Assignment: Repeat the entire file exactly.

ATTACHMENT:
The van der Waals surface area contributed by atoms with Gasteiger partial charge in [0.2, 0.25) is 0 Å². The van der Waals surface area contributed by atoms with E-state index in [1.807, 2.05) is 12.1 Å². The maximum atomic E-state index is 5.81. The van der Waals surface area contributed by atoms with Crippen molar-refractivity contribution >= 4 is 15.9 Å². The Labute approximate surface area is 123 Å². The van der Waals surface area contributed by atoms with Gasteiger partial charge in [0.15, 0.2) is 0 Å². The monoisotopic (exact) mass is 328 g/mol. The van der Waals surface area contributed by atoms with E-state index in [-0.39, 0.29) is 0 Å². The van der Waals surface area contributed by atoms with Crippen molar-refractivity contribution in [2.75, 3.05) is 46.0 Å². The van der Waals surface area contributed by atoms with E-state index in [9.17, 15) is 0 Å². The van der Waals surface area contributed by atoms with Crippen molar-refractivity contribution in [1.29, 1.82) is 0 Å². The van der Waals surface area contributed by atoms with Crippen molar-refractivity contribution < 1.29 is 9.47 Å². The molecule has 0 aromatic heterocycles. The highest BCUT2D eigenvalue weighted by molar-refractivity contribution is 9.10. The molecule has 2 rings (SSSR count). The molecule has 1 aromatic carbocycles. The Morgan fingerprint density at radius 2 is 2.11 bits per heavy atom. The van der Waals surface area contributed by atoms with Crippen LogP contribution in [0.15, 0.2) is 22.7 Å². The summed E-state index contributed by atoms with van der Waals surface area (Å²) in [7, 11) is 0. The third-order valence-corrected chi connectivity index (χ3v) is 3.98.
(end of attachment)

The van der Waals surface area contributed by atoms with Gasteiger partial charge in [0.2, 0.25) is 0 Å². The van der Waals surface area contributed by atoms with E-state index in [1.807, 2.05) is 12.1 Å². The maximum atomic E-state index is 5.81. The van der Waals surface area contributed by atoms with Crippen molar-refractivity contribution >= 4 is 15.9 Å². The Labute approximate surface area is 123 Å². The van der Waals surface area contributed by atoms with Gasteiger partial charge in [0.15, 0.2) is 0 Å². The monoisotopic (exact) mass is 328 g/mol. The van der Waals surface area contributed by atoms with E-state index in [-0.39, 0.29) is 0 Å². The van der Waals surface area contributed by atoms with Crippen molar-refractivity contribution in [2.75, 3.05) is 46.0 Å². The van der Waals surface area contributed by atoms with E-state index in [9.17, 15) is 0 Å². The van der Waals surface area contributed by atoms with Crippen molar-refractivity contribution in [1.29, 1.82) is 0 Å². The van der Waals surface area contributed by atoms with Crippen molar-refractivity contribution < 1.29 is 9.47 Å². The molecule has 0 aromatic heterocycles. The highest BCUT2D eigenvalue weighted by molar-refractivity contribution is 9.10. The molecule has 2 rings (SSSR count). The molecule has 1 aromatic carbocycles. The Morgan fingerprint density at radius 2 is 2.11 bits per heavy atom. The van der Waals surface area contributed by atoms with Crippen LogP contribution in [0.15, 0.2) is 22.7 Å². The summed E-state index contributed by atoms with van der Waals surface area (Å²) in [7, 11) is 0. The third-order valence-corrected chi connectivity index (χ3v) is 3.98.